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Sunday, June 13, 2010

Stripping Our Assets?

Talking about Assam can bring many pictures to one’s mind however, for those who have visited this region will surely relate it to as abode of beauty. Being a native of this land I have much shared about its enchanting beauty. Nature has enormously showered its blessings with mountains, rivers, hills, flora & fauna and above all the rich heritage.
BUT, maybe not for long the mystic land will continue to be so. This land might gradually cease to be a poet’s dream. The resources here are in abundance but, its proper utilization has been in question ever since.
Development has definitely taken place in the region. But here is something which is not acceptable in the name of development. The environment of the Northern bank of Guwahati is being challenged by the vested interested of a leading cement brand named Topcem. Recently it has been in news that this said company has acquired a huge plot and sought permission to come up with a cement plant. This has faced strong opposition from the locals and the matter is being addressed to Union Minister of State (Independent Charge) for Environment and Forests Jairam Ramesh. Further enquiry is going on though the concerned authority has been trying to convince the use of modern technology to reduce environmental hazards. Whatever be the technology, it cannot stop the emission of hazardous pollutants that arises from a cement plant.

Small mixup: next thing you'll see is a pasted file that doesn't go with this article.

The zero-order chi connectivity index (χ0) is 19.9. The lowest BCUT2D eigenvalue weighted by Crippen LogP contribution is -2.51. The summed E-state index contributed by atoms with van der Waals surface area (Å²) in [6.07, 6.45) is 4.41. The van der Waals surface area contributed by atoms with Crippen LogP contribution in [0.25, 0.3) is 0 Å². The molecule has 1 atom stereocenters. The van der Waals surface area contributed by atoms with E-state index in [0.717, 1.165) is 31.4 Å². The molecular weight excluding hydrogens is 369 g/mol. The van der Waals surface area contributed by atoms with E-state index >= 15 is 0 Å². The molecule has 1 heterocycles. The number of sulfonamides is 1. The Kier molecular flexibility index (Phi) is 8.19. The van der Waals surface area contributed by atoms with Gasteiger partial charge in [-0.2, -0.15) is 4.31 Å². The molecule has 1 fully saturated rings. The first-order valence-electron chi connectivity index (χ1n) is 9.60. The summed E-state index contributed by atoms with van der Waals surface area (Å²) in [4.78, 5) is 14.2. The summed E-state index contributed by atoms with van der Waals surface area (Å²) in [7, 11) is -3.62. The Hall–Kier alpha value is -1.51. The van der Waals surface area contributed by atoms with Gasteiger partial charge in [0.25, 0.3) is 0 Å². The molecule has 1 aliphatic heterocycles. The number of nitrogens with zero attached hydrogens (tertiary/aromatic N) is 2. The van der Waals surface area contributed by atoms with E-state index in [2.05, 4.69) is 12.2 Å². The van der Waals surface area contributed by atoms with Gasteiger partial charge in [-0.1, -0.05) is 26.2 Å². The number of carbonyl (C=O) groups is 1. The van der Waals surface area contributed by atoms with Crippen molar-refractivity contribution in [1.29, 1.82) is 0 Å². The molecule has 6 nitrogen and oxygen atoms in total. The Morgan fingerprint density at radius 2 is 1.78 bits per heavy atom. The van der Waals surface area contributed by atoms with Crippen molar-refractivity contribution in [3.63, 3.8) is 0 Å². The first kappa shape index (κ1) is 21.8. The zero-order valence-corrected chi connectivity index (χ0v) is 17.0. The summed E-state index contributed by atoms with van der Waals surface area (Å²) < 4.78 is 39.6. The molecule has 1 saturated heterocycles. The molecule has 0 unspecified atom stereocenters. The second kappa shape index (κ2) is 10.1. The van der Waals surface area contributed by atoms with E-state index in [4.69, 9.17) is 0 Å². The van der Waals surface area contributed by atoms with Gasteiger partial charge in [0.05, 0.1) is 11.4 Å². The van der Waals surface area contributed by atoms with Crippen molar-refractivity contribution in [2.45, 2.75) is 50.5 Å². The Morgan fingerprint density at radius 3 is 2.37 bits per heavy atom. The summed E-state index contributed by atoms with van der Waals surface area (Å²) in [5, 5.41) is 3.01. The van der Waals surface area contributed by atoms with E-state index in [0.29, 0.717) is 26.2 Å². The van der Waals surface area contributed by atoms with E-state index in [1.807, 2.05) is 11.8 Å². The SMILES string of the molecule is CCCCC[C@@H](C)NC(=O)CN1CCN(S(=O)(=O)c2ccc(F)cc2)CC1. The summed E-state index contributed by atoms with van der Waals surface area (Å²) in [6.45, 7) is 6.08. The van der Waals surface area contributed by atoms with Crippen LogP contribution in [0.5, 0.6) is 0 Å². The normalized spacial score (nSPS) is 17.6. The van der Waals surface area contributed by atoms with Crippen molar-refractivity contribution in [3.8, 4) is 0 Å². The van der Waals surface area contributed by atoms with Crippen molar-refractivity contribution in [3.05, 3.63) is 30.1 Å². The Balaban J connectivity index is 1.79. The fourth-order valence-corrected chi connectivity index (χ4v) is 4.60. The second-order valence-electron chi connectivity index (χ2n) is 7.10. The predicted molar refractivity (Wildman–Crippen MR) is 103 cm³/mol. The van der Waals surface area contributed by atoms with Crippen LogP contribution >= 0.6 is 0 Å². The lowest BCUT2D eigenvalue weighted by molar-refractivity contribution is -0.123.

The tract of land for the proposed cement factory is surrounded by a number of educational institutions including IIT Guwahati, Kamrup District Civil Hospital and also some other offices. North of Guwahati is also known for its historical relevance which is now put to stake. This area on the banks of river Brahmaputra is densely populated and also home for cultural heritage.
Not getting into depth though it cannot be ignored either, it is well understood how the environmental license will be acquired. Sadly, in the name of development the natural bounty will be tampered. Health of the people and the flora and fauna will be facing danger. Even the cultural legacy might be affected at some point of time. No doubt the locals will be accommodated as lower grade employees but the big bite will be the diet of someone sitting far away in luxurious offices. Once the production starts, as a standard practice by such companies, they will not take responsibility of so many adversities that they prepare to bring along with production of cement.
This objection should be treated big. It is a move to save our land, a call to retain its natural beauty. We need to oppose this lest we feel stripped and deprived of our age old assets. With this aspect of development, our coming generations will never see the land as we do. They will be bereft of living in a green land. The world will never again remember Assam for its beauty.

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